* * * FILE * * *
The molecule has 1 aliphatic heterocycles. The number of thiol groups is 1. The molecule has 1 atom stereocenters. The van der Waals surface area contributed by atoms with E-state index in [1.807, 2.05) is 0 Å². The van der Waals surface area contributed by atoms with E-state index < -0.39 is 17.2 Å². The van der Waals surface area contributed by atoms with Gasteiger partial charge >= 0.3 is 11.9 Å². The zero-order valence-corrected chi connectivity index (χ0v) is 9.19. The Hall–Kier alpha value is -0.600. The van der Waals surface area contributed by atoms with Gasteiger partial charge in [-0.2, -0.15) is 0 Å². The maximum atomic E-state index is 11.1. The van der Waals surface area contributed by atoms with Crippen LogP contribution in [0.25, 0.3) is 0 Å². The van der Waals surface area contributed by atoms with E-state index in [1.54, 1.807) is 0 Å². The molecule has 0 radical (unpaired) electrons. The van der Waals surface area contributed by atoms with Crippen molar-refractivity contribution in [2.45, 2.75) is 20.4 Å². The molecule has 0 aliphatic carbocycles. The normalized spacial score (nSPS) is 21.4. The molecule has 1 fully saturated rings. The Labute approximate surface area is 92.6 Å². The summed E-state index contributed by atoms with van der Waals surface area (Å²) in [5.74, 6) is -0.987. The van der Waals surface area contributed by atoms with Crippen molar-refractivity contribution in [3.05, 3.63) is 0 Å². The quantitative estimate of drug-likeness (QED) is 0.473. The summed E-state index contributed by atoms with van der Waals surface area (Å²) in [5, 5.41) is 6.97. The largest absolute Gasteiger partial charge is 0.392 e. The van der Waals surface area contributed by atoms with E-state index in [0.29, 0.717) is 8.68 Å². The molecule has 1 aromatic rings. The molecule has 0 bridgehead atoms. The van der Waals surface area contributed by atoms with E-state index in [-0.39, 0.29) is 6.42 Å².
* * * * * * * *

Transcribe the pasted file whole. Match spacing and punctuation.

The molecule has 1 aliphatic heterocycles. The number of thiol groups is 1. The molecule has 1 atom stereocenters. The van der Waals surface area contributed by atoms with E-state index in [1.807, 2.05) is 0 Å². The van der Waals surface area contributed by atoms with E-state index < -0.39 is 17.2 Å². The van der Waals surface area contributed by atoms with Gasteiger partial charge >= 0.3 is 11.9 Å². The zero-order valence-corrected chi connectivity index (χ0v) is 9.19. The Hall–Kier alpha value is -0.600. The van der Waals surface area contributed by atoms with Gasteiger partial charge in [-0.2, -0.15) is 0 Å². The maximum atomic E-state index is 11.1. The van der Waals surface area contributed by atoms with Crippen LogP contribution in [0.25, 0.3) is 0 Å². The van der Waals surface area contributed by atoms with E-state index in [1.54, 1.807) is 0 Å². The molecule has 0 radical (unpaired) electrons. The van der Waals surface area contributed by atoms with Crippen molar-refractivity contribution in [2.45, 2.75) is 20.4 Å². The molecule has 0 aliphatic carbocycles. The normalized spacial score (nSPS) is 21.4. The molecule has 1 fully saturated rings. The Labute approximate surface area is 92.6 Å². The summed E-state index contributed by atoms with van der Waals surface area (Å²) in [5.74, 6) is -0.987. The van der Waals surface area contributed by atoms with Crippen molar-refractivity contribution in [3.05, 3.63) is 0 Å². The quantitative estimate of drug-likeness (QED) is 0.473. The summed E-state index contributed by atoms with van der Waals surface area (Å²) in [5, 5.41) is 6.97. The largest absolute Gasteiger partial charge is 0.392 e. The van der Waals surface area contributed by atoms with E-state index in [0.29, 0.717) is 8.68 Å². The molecule has 1 aromatic rings. The molecule has 0 bridgehead atoms. The van der Waals surface area contributed by atoms with E-state index in [-0.39, 0.29) is 6.42 Å².